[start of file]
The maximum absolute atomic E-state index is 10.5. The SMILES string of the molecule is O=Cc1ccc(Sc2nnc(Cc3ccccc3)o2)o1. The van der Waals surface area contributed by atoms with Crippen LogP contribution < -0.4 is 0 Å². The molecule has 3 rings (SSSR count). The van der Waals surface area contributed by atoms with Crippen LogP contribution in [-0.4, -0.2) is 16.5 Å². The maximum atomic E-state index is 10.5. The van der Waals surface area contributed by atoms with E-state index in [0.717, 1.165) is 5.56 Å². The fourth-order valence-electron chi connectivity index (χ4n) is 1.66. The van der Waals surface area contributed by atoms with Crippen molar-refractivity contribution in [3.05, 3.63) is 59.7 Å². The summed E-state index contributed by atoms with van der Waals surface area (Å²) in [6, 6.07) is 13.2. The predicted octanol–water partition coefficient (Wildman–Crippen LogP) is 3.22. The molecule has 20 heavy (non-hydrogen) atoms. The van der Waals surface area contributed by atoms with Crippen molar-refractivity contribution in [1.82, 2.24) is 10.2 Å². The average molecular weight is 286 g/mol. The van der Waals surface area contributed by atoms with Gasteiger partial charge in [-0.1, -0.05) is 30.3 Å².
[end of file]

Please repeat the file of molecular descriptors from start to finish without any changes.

The maximum absolute atomic E-state index is 10.5. The SMILES string of the molecule is O=Cc1ccc(Sc2nnc(Cc3ccccc3)o2)o1. The van der Waals surface area contributed by atoms with Crippen LogP contribution < -0.4 is 0 Å². The molecule has 3 rings (SSSR count). The van der Waals surface area contributed by atoms with Crippen LogP contribution in [-0.4, -0.2) is 16.5 Å². The maximum atomic E-state index is 10.5. The van der Waals surface area contributed by atoms with E-state index in [0.717, 1.165) is 5.56 Å². The fourth-order valence-electron chi connectivity index (χ4n) is 1.66. The van der Waals surface area contributed by atoms with Crippen molar-refractivity contribution in [3.05, 3.63) is 59.7 Å². The summed E-state index contributed by atoms with van der Waals surface area (Å²) in [6, 6.07) is 13.2. The predicted octanol–water partition coefficient (Wildman–Crippen LogP) is 3.22. The molecule has 20 heavy (non-hydrogen) atoms. The van der Waals surface area contributed by atoms with Crippen molar-refractivity contribution in [1.82, 2.24) is 10.2 Å². The average molecular weight is 286 g/mol. The van der Waals surface area contributed by atoms with Gasteiger partial charge in [-0.1, -0.05) is 30.3 Å².